Victoria bans Nazi swastika in state in effort to curb hate speech
Victoria will become the first state in Australia to ban the Nazi swastika in response to a worrying rise of neo-Nazi activity.
The government announced on Thursday it would ban the display of all Nazi symbols, making it illegal for residents to exhibit the material.
The ban will come into place in early 2022 in an effort to curb hate speech and discriminatory behaviour.
Attorney-General Jaclyn Symes said the state’s anti-vilification protections would also be extended beyond race and religion to include sex, gender identity, sexual orientation, disability and HIV status.
“All forms of hate are unacceptable and have no place in Victoria, and this sends a clear message that this vile behaviour will not be tolerated,” Ms Symes said.
“We will make sure we consult widely with the community and impacted groups to get the settings right before making legislative changes.”
The state has recorded growing reports of hate speech and behaviour in both regional Victoria and Melbourne.
The display of Nazi symbolism in public has been noticeably on the rise since last year, including reports of a swastika being displayed on a car in Bendigo, flags flown in the regional towns of Kyabram and Beulah, on the hat of a train commuter in Melbourne, as well as graffitied to a tree in the CBD.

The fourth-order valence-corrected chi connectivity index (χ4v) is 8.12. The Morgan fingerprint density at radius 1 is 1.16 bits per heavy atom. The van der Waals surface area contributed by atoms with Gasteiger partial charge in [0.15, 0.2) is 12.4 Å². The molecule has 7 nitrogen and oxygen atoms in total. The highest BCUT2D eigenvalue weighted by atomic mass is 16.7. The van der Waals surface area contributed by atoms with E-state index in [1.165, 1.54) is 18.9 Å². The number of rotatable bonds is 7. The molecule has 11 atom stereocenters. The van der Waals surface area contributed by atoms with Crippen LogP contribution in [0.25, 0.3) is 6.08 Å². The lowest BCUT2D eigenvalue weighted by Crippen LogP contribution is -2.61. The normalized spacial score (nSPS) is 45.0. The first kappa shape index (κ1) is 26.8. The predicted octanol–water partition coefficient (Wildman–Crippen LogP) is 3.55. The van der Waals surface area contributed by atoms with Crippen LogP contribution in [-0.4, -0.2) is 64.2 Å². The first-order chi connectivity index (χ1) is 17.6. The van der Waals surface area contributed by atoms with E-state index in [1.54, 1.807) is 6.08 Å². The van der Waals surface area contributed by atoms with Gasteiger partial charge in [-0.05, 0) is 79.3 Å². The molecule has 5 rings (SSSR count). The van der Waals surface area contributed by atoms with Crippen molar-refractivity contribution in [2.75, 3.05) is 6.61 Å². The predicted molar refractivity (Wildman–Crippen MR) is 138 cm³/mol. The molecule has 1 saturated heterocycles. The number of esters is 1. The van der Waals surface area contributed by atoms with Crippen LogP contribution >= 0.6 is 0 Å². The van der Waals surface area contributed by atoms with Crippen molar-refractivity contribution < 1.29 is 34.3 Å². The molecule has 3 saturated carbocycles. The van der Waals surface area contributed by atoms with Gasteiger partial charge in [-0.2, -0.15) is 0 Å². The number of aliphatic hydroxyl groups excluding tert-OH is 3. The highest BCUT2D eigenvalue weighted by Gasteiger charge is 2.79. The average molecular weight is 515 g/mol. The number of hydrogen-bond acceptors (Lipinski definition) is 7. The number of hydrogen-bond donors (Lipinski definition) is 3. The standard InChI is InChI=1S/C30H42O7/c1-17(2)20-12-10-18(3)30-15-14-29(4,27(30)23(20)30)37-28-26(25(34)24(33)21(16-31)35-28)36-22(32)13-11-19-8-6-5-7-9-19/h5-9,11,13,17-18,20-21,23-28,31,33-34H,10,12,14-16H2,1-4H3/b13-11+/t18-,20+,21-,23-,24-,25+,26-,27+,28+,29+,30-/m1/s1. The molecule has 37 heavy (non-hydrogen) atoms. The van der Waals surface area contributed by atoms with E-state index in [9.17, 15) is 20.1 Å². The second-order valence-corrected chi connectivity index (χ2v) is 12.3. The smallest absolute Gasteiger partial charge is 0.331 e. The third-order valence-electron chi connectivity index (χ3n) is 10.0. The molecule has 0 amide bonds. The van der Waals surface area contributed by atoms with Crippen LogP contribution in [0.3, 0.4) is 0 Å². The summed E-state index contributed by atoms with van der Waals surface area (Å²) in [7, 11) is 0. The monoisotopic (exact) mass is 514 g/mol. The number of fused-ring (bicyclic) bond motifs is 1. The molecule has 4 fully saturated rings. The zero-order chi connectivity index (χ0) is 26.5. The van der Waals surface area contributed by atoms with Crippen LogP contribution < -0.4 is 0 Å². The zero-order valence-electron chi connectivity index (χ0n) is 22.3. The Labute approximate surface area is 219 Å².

There is also concern the hate has been spread through organised groups, after dozens of white supremacists gathered in the Grampians in January chanting white power slogans and "Heil Hitler".
A parliamentary committee earlier this year called for the banning of the symbolism amid the growing hate.
The report, which made 36 recommendations, was tabled in March after an eight-month inquiry.
Committee chair Natalie Suleyman said the inquiry found a lack of awareness of Victorian anti-vilification laws, and frustration at their lack of effectiveness.
“We heard evidence of increased racial threats and vilification throughout the COVID-19 pandemic in 2020, particularly directed at Asian communities in Victoria, in addition to the Jewish community,” she said.
“Symbolically, the Racial and Religious Tolerance Act sets the standards of appropriate behaviour for a harmonious, multicultural society.
“But there’s a question over its ability to address the rising problem of hate crime in Victoria, especially for First Nations, multicultural and multifaith groups, women, LGBTIQ+, people with a disability and other minority groups.”
Premier Daniel Andrews voiced support for the changes.
“There’s no place for those views, there’s no place for those symbols, there’s no place for those attitude and conduct in a modern Victoria,” he said.
Chairman of the Anti-Defamation Commission Dvir Abramovich welcomed the announcement, calling it a day for the history books.
“This is a joyful and profound moment which represents the culmination of a personal campaign that I have spearheaded for the last four years, and I will be lying if I didn’t admit to shedding tears of joy,” Dr Abramovich said.
“Above all, this announcement is a resounding triumph for the victims of the Holocaust, the survivors and our brave diggers who died to vanquish the evil Third Reich regime, and a defeat of homegrown neo-Nazis who seek to keep Hitler’s legacy alive.
“Bravo to the government for rising to the challenge and declaring in a clear and unmistakable voice that the ultimate emblems of inhumanity and racism, that are meant to break our spirit and instil fear, will never find a refuge in our state.”
Originally published as Victoria bans Nazi swastika in state in effort to curb hate speech
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